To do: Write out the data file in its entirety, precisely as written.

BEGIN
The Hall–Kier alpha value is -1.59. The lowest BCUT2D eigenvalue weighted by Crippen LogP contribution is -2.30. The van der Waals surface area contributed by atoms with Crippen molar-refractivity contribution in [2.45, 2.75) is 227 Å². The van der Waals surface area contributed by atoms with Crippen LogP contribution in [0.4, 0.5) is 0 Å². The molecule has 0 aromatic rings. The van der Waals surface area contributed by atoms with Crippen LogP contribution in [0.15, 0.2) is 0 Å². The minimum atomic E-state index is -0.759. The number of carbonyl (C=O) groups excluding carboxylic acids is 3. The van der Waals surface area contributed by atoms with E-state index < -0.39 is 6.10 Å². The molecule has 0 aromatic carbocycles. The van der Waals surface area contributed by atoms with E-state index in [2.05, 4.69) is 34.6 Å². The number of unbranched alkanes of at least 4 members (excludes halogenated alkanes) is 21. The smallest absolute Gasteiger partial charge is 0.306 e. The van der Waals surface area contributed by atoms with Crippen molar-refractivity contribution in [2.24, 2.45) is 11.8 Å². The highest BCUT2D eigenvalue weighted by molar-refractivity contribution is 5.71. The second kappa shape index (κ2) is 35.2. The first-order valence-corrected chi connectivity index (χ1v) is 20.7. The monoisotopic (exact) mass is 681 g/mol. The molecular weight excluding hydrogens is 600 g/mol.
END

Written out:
The Hall–Kier alpha value is -1.59. The lowest BCUT2D eigenvalue weighted by Crippen LogP contribution is -2.30. The van der Waals surface area contributed by atoms with Crippen molar-refractivity contribution in [2.45, 2.75) is 227 Å². The van der Waals surface area contributed by atoms with Crippen LogP contribution in [0.4, 0.5) is 0 Å². The molecule has 0 aromatic rings. The van der Waals surface area contributed by atoms with Crippen LogP contribution in [0.15, 0.2) is 0 Å². The minimum atomic E-state index is -0.759. The number of carbonyl (C=O) groups excluding carboxylic acids is 3. The van der Waals surface area contributed by atoms with E-state index < -0.39 is 6.10 Å². The molecule has 0 aromatic carbocycles. The van der Waals surface area contributed by atoms with E-state index in [2.05, 4.69) is 34.6 Å². The number of unbranched alkanes of at least 4 members (excludes halogenated alkanes) is 21. The smallest absolute Gasteiger partial charge is 0.306 e. The van der Waals surface area contributed by atoms with Crippen molar-refractivity contribution in [2.24, 2.45) is 11.8 Å². The highest BCUT2D eigenvalue weighted by molar-refractivity contribution is 5.71. The second kappa shape index (κ2) is 35.2. The first-order valence-corrected chi connectivity index (χ1v) is 20.7. The monoisotopic (exact) mass is 681 g/mol. The molecular weight excluding hydrogens is 600 g/mol.